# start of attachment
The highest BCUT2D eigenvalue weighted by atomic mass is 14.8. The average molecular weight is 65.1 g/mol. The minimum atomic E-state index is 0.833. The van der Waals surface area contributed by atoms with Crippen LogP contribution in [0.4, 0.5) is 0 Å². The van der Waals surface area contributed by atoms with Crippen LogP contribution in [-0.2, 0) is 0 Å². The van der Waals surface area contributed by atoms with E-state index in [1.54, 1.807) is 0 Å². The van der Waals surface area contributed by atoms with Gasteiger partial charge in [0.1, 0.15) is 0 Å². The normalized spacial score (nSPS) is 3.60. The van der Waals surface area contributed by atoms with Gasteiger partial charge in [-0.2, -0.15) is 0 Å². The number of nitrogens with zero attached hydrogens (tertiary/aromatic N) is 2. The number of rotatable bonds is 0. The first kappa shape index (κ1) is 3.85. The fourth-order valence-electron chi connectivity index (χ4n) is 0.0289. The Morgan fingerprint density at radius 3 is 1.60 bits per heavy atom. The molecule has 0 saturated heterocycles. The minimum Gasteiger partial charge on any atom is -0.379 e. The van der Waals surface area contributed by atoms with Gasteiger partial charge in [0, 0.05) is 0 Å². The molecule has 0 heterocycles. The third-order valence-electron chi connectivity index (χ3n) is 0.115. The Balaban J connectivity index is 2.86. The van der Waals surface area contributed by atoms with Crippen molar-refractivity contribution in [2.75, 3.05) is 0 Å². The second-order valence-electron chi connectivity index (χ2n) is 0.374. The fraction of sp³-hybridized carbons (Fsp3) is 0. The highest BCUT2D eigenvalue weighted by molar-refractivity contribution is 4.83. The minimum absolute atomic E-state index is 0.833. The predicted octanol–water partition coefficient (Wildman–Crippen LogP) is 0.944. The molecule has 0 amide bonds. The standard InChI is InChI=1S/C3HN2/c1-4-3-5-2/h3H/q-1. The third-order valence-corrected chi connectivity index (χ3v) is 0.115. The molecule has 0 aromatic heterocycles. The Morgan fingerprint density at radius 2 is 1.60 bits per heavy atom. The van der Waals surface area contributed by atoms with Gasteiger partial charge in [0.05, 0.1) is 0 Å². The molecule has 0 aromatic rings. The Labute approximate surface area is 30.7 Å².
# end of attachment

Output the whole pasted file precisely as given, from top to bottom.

The highest BCUT2D eigenvalue weighted by atomic mass is 14.8. The average molecular weight is 65.1 g/mol. The minimum atomic E-state index is 0.833. The van der Waals surface area contributed by atoms with Crippen LogP contribution in [0.4, 0.5) is 0 Å². The van der Waals surface area contributed by atoms with Crippen LogP contribution in [-0.2, 0) is 0 Å². The van der Waals surface area contributed by atoms with E-state index in [1.54, 1.807) is 0 Å². The van der Waals surface area contributed by atoms with Gasteiger partial charge in [0.1, 0.15) is 0 Å². The normalized spacial score (nSPS) is 3.60. The van der Waals surface area contributed by atoms with Gasteiger partial charge in [-0.2, -0.15) is 0 Å². The number of nitrogens with zero attached hydrogens (tertiary/aromatic N) is 2. The number of rotatable bonds is 0. The first kappa shape index (κ1) is 3.85. The fourth-order valence-electron chi connectivity index (χ4n) is 0.0289. The Morgan fingerprint density at radius 3 is 1.60 bits per heavy atom. The molecule has 0 saturated heterocycles. The minimum Gasteiger partial charge on any atom is -0.379 e. The van der Waals surface area contributed by atoms with Gasteiger partial charge in [0, 0.05) is 0 Å². The molecule has 0 heterocycles. The third-order valence-electron chi connectivity index (χ3n) is 0.115. The Balaban J connectivity index is 2.86. The van der Waals surface area contributed by atoms with Crippen molar-refractivity contribution in [2.75, 3.05) is 0 Å². The second-order valence-electron chi connectivity index (χ2n) is 0.374. The fraction of sp³-hybridized carbons (Fsp3) is 0. The highest BCUT2D eigenvalue weighted by molar-refractivity contribution is 4.83. The minimum absolute atomic E-state index is 0.833. The predicted octanol–water partition coefficient (Wildman–Crippen LogP) is 0.944. The molecule has 0 amide bonds. The standard InChI is InChI=1S/C3HN2/c1-4-3-5-2/h3H/q-1. The third-order valence-corrected chi connectivity index (χ3v) is 0.115. The molecule has 0 aromatic heterocycles. The Morgan fingerprint density at radius 2 is 1.60 bits per heavy atom. The van der Waals surface area contributed by atoms with Gasteiger partial charge in [0.05, 0.1) is 0 Å². The molecule has 0 aromatic rings. The Labute approximate surface area is 30.7 Å².